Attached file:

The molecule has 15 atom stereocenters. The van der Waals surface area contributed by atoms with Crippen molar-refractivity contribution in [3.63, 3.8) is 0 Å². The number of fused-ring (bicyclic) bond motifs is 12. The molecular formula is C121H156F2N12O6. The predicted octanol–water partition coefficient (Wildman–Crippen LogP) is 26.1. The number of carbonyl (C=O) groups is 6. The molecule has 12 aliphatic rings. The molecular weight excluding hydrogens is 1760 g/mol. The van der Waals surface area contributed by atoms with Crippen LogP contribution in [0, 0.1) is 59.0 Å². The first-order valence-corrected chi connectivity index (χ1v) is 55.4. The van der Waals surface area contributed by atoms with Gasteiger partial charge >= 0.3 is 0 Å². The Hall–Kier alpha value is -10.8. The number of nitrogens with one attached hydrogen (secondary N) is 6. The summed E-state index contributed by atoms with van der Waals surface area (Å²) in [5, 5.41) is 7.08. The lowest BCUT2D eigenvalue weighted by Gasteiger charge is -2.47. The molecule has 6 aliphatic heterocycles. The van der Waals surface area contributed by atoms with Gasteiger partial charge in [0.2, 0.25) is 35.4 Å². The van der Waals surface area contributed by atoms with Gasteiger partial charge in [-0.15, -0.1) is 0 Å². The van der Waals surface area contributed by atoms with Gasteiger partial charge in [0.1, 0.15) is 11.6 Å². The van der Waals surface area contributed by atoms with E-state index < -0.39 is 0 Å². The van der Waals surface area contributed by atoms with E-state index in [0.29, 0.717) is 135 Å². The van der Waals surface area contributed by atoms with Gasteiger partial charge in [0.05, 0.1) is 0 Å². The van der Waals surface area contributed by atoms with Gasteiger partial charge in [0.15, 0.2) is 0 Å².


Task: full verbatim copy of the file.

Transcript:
The molecule has 15 atom stereocenters. The van der Waals surface area contributed by atoms with Crippen molar-refractivity contribution in [3.63, 3.8) is 0 Å². The number of fused-ring (bicyclic) bond motifs is 12. The molecular formula is C121H156F2N12O6. The predicted octanol–water partition coefficient (Wildman–Crippen LogP) is 26.1. The number of carbonyl (C=O) groups is 6. The molecule has 12 aliphatic rings. The molecular weight excluding hydrogens is 1760 g/mol. The van der Waals surface area contributed by atoms with Crippen LogP contribution in [0, 0.1) is 59.0 Å². The first-order valence-corrected chi connectivity index (χ1v) is 55.4. The van der Waals surface area contributed by atoms with Gasteiger partial charge >= 0.3 is 0 Å². The Hall–Kier alpha value is -10.8. The number of nitrogens with one attached hydrogen (secondary N) is 6. The summed E-state index contributed by atoms with van der Waals surface area (Å²) in [5, 5.41) is 7.08. The lowest BCUT2D eigenvalue weighted by Gasteiger charge is -2.47. The molecule has 6 aliphatic heterocycles. The van der Waals surface area contributed by atoms with Gasteiger partial charge in [0.2, 0.25) is 35.4 Å². The van der Waals surface area contributed by atoms with Gasteiger partial charge in [-0.15, -0.1) is 0 Å². The van der Waals surface area contributed by atoms with Gasteiger partial charge in [0.1, 0.15) is 11.6 Å². The van der Waals surface area contributed by atoms with E-state index < -0.39 is 0 Å². The van der Waals surface area contributed by atoms with E-state index in [0.29, 0.717) is 135 Å². The van der Waals surface area contributed by atoms with Gasteiger partial charge in [0.05, 0.1) is 0 Å². The van der Waals surface area contributed by atoms with Gasteiger partial charge in [0.15, 0.2) is 0 Å².